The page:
My wife made furniture shopping a family event last weekend, which meant I had to go. The showroom was in a concrete tilt-up with open-web steel joists and a wood roof. My oldest son asked me who decides what construction materials are used, and why. He’s starting college in the fall and thinks he wants to be a mechanical engineer, but his curiosity about construction gives me hope that we can convert him.
Great question, though. We had a nice discussion about some of the advantages of certain building materials for different applications. Very often, the materials decision is driven not by structural properties, but rather by code fire requirements, which are usually determined by the architect on a project. As structural engineers, we must incorporate those fire requirements into our design. Sometimes this is simple — we need the wall on the property line to be concrete or masonry, for example. Other details can be more challenging, such as allowing for two layers of drywall on wood-framed, load-bearing walls.
We first introduced the DG fire wall hanger series in 2017. There are three models of top-flange hangers in this series. They feature enough space for two layers of ⅝” gypsum board to be installed after the framing is complete. The hangers are approved to the 2012, 2015 and 2018 I-Codes® and listed under ICC-ES ESR 2553.
All three fire wall hangers have been tested according to ASTM E814 and received F (flame) and T (temperature) ratings for use on one or both sides of the wall. These ratings verify that the DG/DGH/DGB hangers do not reduce the two-hour fire wall assembly rating.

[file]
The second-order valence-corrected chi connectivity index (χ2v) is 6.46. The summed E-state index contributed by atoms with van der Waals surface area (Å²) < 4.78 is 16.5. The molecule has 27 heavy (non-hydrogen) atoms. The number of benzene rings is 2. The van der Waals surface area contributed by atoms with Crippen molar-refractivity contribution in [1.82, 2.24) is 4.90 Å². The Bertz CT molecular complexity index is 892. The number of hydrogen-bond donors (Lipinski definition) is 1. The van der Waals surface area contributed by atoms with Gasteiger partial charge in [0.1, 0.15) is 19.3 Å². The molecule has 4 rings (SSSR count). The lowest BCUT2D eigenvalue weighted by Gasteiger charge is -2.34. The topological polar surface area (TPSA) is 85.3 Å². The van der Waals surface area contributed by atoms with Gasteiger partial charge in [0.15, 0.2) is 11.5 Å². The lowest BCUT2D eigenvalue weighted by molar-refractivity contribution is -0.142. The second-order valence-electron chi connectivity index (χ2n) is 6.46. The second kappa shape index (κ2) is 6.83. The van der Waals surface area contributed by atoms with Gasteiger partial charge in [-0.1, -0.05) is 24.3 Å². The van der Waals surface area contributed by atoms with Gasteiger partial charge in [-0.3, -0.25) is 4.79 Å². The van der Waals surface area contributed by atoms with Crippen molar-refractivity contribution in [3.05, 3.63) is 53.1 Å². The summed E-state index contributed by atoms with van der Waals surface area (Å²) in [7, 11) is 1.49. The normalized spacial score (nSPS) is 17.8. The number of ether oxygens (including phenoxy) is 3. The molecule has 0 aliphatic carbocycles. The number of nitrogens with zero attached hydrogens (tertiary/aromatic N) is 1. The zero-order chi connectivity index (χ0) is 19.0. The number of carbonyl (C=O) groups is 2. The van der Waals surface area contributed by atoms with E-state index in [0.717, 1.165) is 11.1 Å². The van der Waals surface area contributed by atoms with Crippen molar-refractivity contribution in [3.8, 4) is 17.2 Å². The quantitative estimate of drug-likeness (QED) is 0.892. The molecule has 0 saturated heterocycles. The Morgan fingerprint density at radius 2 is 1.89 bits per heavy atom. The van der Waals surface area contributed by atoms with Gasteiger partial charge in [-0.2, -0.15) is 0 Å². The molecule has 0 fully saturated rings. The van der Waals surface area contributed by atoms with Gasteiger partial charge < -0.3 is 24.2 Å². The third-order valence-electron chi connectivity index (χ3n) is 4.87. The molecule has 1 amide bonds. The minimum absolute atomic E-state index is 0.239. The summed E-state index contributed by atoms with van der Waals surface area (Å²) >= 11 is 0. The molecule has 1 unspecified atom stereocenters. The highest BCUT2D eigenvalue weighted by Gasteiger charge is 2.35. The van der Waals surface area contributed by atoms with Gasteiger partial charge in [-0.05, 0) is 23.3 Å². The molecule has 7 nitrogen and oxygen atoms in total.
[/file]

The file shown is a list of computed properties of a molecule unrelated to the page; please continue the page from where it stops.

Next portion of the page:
You may recall reading about the DG hangers on the SE blog last year. I discussed the use of fire wall hangers in Why Fire-Rated Hangers Are Required in Type III Wood-Frame Buildings, and these hangers specifically in What You Should Know About the New DGH Fire Wall Hanger Options.
If you are an engineer, builder or code official interested in learning more about how these DG hangers can be used in light-frame wood multi-story residential buildings, I encourage you to attend a free webinar, “Making Wood Connections Work for Two-Hour Fire Walls,” on Wednesday, July 25, at 11 a.m. PDT. Project manager Tom Evans and I will provide an overview of how these hangers were developed, how they were tested and verified, and what F (flame) and T (temperature) ratings mean.